I don’t know. It doesn’t help that these guys may possibly be off the table, but it doesn’t exactly hurt to see some dominoes start to fall, either, and the market for pitching starting to be set. We may not find out that we like what it’s been set at, but at least things should be able to start to happen from there. If, y’know, there’s even a there there.

Rosenthal, though. He’s not usually off-base. We could be getting ahead of ourselves a bit here, though. Jon Heyman now tweets some words on the subject worth parsing:

So… either or? Only Russell if it’s Samardzija? Hmm…

I guess we’ll see as this develops. Or, y’know, in the morning, most likely.


And the deal is done! Holy shit…

Kenny Ken Ken adds that Samardzija was scheduled to pitch tomorrow, so… fuck sakes, he could actually, theoretically, maybe even start in place of Brad Mills against the Jays on Sunday. What a world!

Keith Law has the particulars:

Jesus. Welp. Trading season is officially on, I guess.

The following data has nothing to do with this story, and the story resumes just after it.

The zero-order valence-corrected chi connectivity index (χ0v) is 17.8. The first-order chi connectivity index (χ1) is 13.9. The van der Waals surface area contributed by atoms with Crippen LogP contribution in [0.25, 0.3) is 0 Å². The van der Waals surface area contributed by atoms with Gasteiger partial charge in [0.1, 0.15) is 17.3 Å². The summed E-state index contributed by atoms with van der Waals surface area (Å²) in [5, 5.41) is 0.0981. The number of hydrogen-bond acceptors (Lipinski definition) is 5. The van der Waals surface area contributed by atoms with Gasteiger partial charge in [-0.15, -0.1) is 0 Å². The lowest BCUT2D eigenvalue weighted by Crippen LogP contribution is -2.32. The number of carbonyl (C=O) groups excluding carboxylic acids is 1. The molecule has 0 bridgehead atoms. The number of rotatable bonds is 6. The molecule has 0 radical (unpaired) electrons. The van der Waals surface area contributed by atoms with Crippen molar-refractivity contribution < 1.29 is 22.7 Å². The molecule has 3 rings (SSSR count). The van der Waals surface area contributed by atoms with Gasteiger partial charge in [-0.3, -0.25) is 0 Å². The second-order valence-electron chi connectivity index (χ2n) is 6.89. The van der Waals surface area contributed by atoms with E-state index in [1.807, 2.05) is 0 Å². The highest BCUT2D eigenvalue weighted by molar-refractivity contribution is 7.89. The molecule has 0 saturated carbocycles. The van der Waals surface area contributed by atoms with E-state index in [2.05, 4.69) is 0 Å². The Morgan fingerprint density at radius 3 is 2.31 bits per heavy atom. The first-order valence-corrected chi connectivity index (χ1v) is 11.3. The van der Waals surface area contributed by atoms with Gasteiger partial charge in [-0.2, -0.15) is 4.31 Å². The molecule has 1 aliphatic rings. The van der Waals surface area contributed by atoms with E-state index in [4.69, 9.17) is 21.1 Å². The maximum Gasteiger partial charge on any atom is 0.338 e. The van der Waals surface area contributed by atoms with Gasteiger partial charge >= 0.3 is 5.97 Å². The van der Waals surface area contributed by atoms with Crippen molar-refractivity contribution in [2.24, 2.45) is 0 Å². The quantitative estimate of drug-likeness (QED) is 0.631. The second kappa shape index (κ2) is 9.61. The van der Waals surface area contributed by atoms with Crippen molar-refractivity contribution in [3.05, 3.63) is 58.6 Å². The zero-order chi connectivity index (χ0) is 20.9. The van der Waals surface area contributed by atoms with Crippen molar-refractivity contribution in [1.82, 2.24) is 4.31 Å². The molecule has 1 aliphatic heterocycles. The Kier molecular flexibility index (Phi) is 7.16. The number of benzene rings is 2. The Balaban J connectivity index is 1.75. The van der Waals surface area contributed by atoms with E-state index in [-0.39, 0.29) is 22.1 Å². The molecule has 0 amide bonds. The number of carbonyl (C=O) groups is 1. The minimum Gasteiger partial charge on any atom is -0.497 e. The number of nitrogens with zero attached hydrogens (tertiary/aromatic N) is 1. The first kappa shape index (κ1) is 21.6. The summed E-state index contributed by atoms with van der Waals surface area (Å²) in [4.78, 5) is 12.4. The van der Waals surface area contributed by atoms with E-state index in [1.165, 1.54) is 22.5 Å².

David Price pointing his direction out of Tampa

Tuesday we looked specifically about the cost it will reportedly take to pry Jeff Samardzija from the Chicago Cubs, but with the trade deadline inching closer, the Great Shark Hunt is only a part of a much bigger conversation taking place. Unfortunately for the Jays, it’s not clear how big a place they’ll have in that conversation, at least when it comes to landing an elite starter. Samardzija is the name we’ve heard linked specifically to the Jays the most, yet he is probably the least desirable of any of the front line non-rental pitchers who may be moved over the course of the next five weeks.